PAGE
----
14. Mark Says:

    I think the ISO one has bitten probably most of us so much that it deserves a t-shirt, or at least a special flashing text warning in the viewfinder on startup. But I will give the biggest screwup award not to myself, but to our wedding photographer some-teen years ago who forgot to bring his film to our wedding. Missed a good majority of the pre-event opportunities while he sent his assistant out to try to find a shop close enough to replenish it.

    I also have a bit of sadness about such scenic views like this – that they have been photographed so much by so many people, that it does have the exact impact (or lack thereof) you describe, the lessening of the personal satisfaction in being there. I have never been there personally, and yet I don’t have much desire to go out of my way to visit because I have seen so many photographs of it. We see photo workshops going to the further and further ends of the Earth just to get away from these spots and take in something unique. You can’t help but wonder how it turns out in the end – all of us taking virtual trips to imaginary places because that is all that is left to inspire?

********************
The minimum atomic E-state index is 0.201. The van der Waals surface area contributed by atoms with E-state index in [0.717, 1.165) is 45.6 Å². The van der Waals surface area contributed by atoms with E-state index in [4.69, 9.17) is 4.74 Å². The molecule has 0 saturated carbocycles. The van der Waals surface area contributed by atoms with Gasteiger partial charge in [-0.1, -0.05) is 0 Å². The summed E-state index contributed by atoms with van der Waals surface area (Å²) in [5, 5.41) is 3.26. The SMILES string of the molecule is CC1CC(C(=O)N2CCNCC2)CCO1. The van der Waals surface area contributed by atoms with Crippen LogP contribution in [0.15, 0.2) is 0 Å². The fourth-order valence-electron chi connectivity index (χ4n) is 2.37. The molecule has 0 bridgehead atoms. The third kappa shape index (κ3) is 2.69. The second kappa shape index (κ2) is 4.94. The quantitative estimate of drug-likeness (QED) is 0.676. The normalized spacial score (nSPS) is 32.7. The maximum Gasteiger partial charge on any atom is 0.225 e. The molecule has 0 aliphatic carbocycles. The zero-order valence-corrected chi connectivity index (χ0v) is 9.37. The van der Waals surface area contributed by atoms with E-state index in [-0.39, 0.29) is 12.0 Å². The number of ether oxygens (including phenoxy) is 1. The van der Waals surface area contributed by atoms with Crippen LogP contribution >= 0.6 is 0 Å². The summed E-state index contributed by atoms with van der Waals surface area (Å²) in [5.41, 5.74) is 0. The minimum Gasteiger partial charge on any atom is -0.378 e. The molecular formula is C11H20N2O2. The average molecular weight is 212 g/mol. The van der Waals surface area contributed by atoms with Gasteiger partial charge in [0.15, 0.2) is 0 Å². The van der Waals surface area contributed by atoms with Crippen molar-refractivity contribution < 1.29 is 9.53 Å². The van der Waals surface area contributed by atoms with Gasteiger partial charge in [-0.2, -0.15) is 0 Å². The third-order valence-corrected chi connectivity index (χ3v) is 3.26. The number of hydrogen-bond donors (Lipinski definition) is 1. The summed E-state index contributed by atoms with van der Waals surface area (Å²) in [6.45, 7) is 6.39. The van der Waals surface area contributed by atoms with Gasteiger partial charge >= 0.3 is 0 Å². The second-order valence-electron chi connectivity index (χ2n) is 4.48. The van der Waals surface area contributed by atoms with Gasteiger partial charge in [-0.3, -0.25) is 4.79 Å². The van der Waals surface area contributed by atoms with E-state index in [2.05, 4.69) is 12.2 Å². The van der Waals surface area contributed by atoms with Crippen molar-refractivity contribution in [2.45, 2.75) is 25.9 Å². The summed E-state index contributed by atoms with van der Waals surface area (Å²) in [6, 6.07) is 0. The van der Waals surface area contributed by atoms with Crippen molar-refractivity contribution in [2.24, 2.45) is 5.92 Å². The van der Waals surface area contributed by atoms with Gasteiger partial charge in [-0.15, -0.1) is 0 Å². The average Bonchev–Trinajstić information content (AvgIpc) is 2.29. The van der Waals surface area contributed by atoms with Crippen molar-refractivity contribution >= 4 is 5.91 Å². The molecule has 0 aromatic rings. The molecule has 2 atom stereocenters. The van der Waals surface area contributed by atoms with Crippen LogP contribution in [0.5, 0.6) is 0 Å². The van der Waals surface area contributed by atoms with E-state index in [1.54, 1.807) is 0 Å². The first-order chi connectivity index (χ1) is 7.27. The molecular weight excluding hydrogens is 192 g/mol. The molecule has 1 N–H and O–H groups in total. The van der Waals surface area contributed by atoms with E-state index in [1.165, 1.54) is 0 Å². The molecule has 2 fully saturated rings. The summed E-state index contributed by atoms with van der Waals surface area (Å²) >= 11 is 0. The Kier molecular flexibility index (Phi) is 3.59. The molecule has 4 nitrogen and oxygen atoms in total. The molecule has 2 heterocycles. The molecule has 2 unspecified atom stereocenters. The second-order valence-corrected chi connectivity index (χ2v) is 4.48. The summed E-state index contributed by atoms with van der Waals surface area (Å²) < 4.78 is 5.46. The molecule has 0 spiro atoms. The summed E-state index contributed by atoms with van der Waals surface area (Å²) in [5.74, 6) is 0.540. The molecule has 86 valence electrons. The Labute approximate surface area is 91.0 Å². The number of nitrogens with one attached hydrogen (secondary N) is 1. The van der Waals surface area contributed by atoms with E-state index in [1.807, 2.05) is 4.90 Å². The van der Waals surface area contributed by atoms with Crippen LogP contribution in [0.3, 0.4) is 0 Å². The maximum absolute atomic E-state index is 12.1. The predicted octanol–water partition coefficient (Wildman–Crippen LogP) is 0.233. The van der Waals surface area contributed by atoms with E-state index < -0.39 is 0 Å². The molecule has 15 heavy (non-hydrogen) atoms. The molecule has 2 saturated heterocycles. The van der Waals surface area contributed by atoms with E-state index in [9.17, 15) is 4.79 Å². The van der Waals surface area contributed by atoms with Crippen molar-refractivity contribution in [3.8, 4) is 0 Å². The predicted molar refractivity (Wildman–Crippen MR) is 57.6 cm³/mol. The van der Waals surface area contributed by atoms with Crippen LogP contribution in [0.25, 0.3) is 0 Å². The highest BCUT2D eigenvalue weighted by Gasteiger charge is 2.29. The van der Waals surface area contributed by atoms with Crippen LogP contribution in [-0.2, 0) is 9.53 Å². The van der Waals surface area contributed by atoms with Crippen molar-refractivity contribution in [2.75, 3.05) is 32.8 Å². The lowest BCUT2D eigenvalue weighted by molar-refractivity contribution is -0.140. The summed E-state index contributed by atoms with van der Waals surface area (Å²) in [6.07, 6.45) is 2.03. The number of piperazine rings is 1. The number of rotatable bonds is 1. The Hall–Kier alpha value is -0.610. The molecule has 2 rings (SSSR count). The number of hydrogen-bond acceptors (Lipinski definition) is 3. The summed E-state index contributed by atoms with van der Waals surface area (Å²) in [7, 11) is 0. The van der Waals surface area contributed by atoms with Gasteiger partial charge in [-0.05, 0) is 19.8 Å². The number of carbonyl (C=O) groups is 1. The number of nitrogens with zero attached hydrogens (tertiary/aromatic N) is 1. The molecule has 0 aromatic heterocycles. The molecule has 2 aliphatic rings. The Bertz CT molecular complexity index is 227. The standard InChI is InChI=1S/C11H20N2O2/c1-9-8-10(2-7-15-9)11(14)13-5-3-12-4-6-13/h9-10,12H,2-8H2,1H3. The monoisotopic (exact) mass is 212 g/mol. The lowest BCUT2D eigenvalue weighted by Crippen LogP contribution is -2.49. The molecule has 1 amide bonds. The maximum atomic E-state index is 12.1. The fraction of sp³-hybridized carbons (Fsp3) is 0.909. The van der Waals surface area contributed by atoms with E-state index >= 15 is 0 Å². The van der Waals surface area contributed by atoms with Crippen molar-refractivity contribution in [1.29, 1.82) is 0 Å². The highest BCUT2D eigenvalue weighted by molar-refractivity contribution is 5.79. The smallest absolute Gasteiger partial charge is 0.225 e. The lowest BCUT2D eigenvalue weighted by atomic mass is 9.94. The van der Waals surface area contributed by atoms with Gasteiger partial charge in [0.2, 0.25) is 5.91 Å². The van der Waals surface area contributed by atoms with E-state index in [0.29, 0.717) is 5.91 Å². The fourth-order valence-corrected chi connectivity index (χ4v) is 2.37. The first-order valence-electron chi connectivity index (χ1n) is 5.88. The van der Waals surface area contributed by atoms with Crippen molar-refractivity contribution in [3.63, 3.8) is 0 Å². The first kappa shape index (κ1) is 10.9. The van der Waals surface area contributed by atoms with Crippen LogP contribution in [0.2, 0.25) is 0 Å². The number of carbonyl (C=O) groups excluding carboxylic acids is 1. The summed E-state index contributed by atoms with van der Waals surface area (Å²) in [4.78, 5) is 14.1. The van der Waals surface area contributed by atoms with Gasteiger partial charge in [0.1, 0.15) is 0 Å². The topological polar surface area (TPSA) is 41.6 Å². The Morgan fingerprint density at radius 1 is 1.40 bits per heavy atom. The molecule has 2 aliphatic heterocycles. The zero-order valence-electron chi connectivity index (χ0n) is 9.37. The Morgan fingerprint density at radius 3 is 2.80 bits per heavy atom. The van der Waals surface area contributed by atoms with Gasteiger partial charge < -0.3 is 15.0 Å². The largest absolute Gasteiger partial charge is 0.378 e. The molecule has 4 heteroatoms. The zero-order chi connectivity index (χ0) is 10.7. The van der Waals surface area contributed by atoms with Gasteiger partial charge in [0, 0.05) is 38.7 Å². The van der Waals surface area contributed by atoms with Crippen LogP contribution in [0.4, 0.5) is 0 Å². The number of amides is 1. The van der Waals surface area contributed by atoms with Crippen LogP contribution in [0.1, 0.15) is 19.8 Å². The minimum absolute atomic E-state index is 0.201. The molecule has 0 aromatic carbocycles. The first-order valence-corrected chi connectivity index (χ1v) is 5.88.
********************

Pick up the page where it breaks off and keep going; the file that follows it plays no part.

15. G Dan Mitchell Says:

    Gary, I made essentially the very same mistake a month or so ago while doing street photography in San Francisco. I was shooting with my “street camera,” the Fujifilm X-E1, and prior to that had used it in tandem with my main camera to photograph classical musicians in low light. The X-E1, which works nicely at high ISO by the way, was set to 3200. You know the rest of the story… which inevitably ends with the discovery of the mistake after finishing and leaving and making some photographs that can’t be repeated.

    I consoled myself by adopting the point of view that this gave the images a nice, gritty, film-like quality… 😉


  16. John Schlichte Says:

    Thanks for the great insight into accepting and avoiding mistakes and dealing with lost photo opportunities.
    As my interests into nature photography have escalated I’ve had to deal with a number of missed opportunities for a great photo. Over time, I learned to be more appreciative of what I’ve captured in my visual experience of great memories, and to do less kicking of myself for missed opportunities. I do try to avoid making similar mistakes in the future, but what a fantastic world of opportunities there is for those willing to explore and do a bit more.
    Have a great day! And thanks again for sharing.